Sunday, February 28, 2021

#BookReview - Mia and Nattie: One Great Team! by Marlene M. Bell

Mia and Nattie: One Great Team!

By: Marlene M. Bell
Illustrated by: Grace Sandford
Publisher: Ewephoric Publishing
Publication Date: October 2020
ISBN: 978-0999539446
Reviewed by: Holly Connors
Review Date: February 25, 2020

When a tiny little lamb is born early, and her mother can't take care of her, what will happen to the newborn? Will Mia, the young girl who helps her grandmother on the farm be able to save the lamb?

Mia is a young girl who loves helping her grandma on the farm. She enjoys taking care of all the sheep, but especially the lambs. One day, when she finds a newborn lamb who has been abandoned by her mother, Mia needs to investigate. The lamb's mother had no milk for her baby and wasn't able to take care of her. But soon Mia realizes that the tiny lamb is very small and will need special care. She scoops up the lamb and lavishes the baby with love.

Mia quickly brings the lamb, who she has named Nattie, into the house. She finds a perfect spot for the lamb in the laundry room, dries her off with a towel and gives her more loving and cuddles. Looking over the new baby, Mia notes that Nattie's mouth is a bit crooked, her legs are shorter than a typical lamb's and one of her horns is straight, instead of being curved like the other lambs' horns. But in Mia's eyes, Nattie is perfect. The bond between the two is set in motion and they become best friends, with Mia feeling a sense of calm and well-being whenever Nattie is around.

While Mia was convinced that Nattie was the most perfect little lamb she'd ever seen, the lamb never caught up to the growth of the other lambs. By the time she was a full-grown ewe, she was still too small to be kept with the rest of the flock. Mia's grandmother wanted to sell Nattie to a neighbor but Mia, who deeply loved little Nattie, wanted to keep her. If she could only find a job that Nattie could do so Grandma wouldn't sell the ewe...

The story of Nattie is based on a true story of Natalie, a Dorset lamb that the author found in her barn during a late-night barn check. Like the fictional Nattie, the real Natalie was small and couldn't be kept with the other babies. This children's book, however, takes a delightful turn when Mia is drawn to the little lamb, finding perfection in the animal's unique appearance and size. Their bond is a joy to read about, and Mia's insistence that she find a job for Nattie is a nice lesson for children - that every animal (or person) has a special talent. Mia and Nattie: One Great Team! is a sweet story that will appeal to both animal lovers as well as those who simply like a feel-good story before bedtime.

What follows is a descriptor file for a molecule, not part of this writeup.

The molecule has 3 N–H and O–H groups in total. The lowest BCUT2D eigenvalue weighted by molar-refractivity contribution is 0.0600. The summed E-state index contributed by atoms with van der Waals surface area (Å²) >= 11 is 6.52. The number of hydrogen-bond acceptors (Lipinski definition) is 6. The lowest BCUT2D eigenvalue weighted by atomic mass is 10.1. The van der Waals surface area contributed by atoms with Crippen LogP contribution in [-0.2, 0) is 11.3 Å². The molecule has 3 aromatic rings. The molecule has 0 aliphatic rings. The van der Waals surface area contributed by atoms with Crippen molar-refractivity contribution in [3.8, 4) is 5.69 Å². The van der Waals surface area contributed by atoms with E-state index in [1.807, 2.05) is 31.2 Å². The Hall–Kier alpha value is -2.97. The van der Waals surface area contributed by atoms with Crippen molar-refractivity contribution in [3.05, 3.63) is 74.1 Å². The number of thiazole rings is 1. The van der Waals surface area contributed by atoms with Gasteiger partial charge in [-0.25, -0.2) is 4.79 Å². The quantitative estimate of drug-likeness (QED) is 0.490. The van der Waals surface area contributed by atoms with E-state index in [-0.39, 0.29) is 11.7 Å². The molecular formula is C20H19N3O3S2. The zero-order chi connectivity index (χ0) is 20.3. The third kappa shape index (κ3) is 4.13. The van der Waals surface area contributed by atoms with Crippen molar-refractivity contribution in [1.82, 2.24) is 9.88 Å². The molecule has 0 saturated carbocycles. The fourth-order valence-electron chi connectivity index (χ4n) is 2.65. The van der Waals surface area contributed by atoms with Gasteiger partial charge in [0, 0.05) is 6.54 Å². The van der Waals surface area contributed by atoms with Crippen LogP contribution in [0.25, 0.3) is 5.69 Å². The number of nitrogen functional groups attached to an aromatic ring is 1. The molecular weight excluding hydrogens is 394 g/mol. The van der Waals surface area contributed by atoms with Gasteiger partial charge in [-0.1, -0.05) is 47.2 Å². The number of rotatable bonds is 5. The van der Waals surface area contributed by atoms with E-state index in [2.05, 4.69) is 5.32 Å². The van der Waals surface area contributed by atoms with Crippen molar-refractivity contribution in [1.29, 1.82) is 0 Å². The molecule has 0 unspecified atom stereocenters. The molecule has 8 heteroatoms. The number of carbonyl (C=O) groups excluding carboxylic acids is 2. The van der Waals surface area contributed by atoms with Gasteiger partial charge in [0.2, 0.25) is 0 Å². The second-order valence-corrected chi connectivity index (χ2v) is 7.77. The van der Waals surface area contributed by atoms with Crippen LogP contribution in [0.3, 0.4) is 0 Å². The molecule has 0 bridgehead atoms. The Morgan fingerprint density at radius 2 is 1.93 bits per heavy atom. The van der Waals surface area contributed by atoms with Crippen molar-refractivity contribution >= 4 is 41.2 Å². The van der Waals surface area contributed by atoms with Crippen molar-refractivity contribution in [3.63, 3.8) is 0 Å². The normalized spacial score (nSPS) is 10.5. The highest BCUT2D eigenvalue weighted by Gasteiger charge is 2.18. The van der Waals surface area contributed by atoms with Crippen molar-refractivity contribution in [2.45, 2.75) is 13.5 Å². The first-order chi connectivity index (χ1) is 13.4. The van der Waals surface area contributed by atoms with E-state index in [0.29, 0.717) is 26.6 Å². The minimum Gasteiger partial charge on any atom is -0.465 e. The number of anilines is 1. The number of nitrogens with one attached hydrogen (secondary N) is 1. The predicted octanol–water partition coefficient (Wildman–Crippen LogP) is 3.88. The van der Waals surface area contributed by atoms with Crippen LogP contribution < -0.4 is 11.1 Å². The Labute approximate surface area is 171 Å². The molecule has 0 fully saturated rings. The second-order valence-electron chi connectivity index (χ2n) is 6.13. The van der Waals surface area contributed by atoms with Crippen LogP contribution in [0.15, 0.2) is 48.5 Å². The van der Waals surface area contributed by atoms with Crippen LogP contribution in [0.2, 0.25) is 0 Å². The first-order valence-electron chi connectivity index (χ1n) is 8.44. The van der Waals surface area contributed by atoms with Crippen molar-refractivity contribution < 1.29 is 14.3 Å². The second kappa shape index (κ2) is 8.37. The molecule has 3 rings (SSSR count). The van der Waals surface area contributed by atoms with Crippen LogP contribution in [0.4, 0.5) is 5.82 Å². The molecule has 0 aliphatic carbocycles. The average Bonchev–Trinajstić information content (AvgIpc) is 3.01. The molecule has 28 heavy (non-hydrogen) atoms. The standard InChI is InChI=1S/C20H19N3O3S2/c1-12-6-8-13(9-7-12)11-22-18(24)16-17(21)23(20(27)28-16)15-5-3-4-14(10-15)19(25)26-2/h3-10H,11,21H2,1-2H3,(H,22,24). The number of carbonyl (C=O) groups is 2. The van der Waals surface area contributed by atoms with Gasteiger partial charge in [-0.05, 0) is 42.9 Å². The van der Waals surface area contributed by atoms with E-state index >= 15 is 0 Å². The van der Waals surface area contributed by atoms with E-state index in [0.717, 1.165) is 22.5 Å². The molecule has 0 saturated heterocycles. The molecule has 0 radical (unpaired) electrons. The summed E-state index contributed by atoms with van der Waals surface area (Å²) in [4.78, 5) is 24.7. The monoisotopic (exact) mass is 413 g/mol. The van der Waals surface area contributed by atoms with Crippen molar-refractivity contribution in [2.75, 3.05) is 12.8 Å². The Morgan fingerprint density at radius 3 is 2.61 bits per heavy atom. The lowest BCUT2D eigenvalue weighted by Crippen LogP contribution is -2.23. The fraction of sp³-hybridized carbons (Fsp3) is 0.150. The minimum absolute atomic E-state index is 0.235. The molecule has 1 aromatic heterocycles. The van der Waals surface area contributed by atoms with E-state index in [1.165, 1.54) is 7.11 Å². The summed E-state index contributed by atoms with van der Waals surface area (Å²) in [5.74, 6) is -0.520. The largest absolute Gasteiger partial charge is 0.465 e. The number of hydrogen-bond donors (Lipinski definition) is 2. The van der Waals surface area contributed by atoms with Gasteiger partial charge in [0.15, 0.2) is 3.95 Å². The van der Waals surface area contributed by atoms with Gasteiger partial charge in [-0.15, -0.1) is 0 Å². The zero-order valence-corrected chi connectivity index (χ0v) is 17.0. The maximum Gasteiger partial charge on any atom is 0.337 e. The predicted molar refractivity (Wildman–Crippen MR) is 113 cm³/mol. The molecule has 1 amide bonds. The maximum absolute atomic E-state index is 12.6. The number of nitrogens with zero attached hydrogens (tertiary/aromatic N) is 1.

Quill says: Mia and Nattie make a wonderful team that "ewe" will love getting to know in their charming new story Mia and Nattie: One Great Team!

For more information on Mia and Nattie, please visit the author's website at:


#BookReview - The Concrete Vineyard by Cam Lang

The Concrete Vineyard

By: Cam Lang
Publisher: Tellwell Talent
Publication Date: December 2020
ISBN: 978-0228832249
Reviewed by: Risah Salazar
Review Date: February 25, 2021

On Canada’s 150th birthday, 91-year old Edward Mitchell, who is quite the celebrity on Niagara-on-the-Lake, is mysteriously killed. As the investigation begins, instead of finding answers, more questions arise as leads and revelations point to different people; it seems like everyone has a motive. As if his death is not enough of a mystery to solve, it is also a puzzle to figure out what happens now to his vast private property since he doesn’t have a next of kin. Or does he?

Detective Bryan Dee, the chief investigator (also an avid golfer), makes his move but the private property alone would take days, even weeks, to finish searching. He's annoyed he's losing time for his dear sport but he's got to do the work. Fortunately, his urban planner best bud Kris Gage is taking a vacation and visiting the town shortly. Since Kris is an expert with properties, Bryan initially asks for his advice. The next thing they know, Kris is also investigating the murder. But the deeper they go, the more and more people get involved. Is it the shady realtor and his son who did this? And just a few days after Edward's death, his best friend and executor of his will, Benedict Picton, goes missing. Looks like the cause of this whole fiasco points to the will, the beneficiary, and of course, the inheritance. The more secrets they uncover, the more Bryan realizes that he can’t trust anyone, not even Kris.

Cam Lang’s The Concrete Vineyard has the power to intrigue. A huge chunk of the book carries an intellectual tone but there are witty moments too. The book anchors on great world-building that strongly appeals to the senses. However, due to the complexity of the story, the main narrative gets sidetracked by subplots, character backgrounds, and the setting’s history.